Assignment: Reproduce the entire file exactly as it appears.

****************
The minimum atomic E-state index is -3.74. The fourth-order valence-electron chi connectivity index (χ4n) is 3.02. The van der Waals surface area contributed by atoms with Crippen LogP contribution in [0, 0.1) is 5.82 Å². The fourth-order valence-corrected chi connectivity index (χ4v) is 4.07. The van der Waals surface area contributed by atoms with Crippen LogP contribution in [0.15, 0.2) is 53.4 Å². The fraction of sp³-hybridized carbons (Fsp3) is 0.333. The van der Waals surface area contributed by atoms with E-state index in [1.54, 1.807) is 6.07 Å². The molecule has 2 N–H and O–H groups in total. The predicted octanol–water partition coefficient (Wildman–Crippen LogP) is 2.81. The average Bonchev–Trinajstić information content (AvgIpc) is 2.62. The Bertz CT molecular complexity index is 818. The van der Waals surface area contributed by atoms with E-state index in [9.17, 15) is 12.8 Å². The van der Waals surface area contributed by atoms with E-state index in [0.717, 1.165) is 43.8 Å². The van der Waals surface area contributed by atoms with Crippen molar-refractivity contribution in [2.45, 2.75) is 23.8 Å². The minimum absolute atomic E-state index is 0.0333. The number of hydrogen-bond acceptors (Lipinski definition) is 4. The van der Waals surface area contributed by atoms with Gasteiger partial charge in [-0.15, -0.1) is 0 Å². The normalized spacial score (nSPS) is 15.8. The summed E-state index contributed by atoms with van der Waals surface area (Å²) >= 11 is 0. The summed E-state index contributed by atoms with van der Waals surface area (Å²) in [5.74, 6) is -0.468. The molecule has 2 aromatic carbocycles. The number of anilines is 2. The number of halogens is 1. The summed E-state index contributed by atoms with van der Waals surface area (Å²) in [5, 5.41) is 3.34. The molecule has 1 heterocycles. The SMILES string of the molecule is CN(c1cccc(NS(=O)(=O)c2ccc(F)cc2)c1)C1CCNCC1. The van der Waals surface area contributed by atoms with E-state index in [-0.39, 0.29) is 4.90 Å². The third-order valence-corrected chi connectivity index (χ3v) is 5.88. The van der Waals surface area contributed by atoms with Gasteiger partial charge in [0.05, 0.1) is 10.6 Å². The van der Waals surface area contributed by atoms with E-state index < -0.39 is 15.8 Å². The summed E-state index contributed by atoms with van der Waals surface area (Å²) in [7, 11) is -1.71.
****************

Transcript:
The minimum atomic E-state index is -3.74. The fourth-order valence-electron chi connectivity index (χ4n) is 3.02. The van der Waals surface area contributed by atoms with Crippen LogP contribution in [0, 0.1) is 5.82 Å². The fourth-order valence-corrected chi connectivity index (χ4v) is 4.07. The van der Waals surface area contributed by atoms with Crippen LogP contribution in [0.15, 0.2) is 53.4 Å². The fraction of sp³-hybridized carbons (Fsp3) is 0.333. The van der Waals surface area contributed by atoms with E-state index in [1.54, 1.807) is 6.07 Å². The molecule has 2 N–H and O–H groups in total. The predicted octanol–water partition coefficient (Wildman–Crippen LogP) is 2.81. The average Bonchev–Trinajstić information content (AvgIpc) is 2.62. The Bertz CT molecular complexity index is 818. The van der Waals surface area contributed by atoms with E-state index in [9.17, 15) is 12.8 Å². The van der Waals surface area contributed by atoms with E-state index in [0.717, 1.165) is 43.8 Å². The van der Waals surface area contributed by atoms with Crippen molar-refractivity contribution in [2.45, 2.75) is 23.8 Å². The minimum absolute atomic E-state index is 0.0333. The number of hydrogen-bond acceptors (Lipinski definition) is 4. The van der Waals surface area contributed by atoms with Gasteiger partial charge in [-0.15, -0.1) is 0 Å². The normalized spacial score (nSPS) is 15.8. The summed E-state index contributed by atoms with van der Waals surface area (Å²) >= 11 is 0. The summed E-state index contributed by atoms with van der Waals surface area (Å²) in [5.74, 6) is -0.468. The molecule has 2 aromatic carbocycles. The number of anilines is 2. The number of halogens is 1. The summed E-state index contributed by atoms with van der Waals surface area (Å²) in [5, 5.41) is 3.34. The molecule has 1 heterocycles. The SMILES string of the molecule is CN(c1cccc(NS(=O)(=O)c2ccc(F)cc2)c1)C1CCNCC1. The van der Waals surface area contributed by atoms with E-state index in [-0.39, 0.29) is 4.90 Å². The third-order valence-corrected chi connectivity index (χ3v) is 5.88. The van der Waals surface area contributed by atoms with Gasteiger partial charge in [0.05, 0.1) is 10.6 Å². The van der Waals surface area contributed by atoms with E-state index < -0.39 is 15.8 Å². The summed E-state index contributed by atoms with van der Waals surface area (Å²) in [7, 11) is -1.71.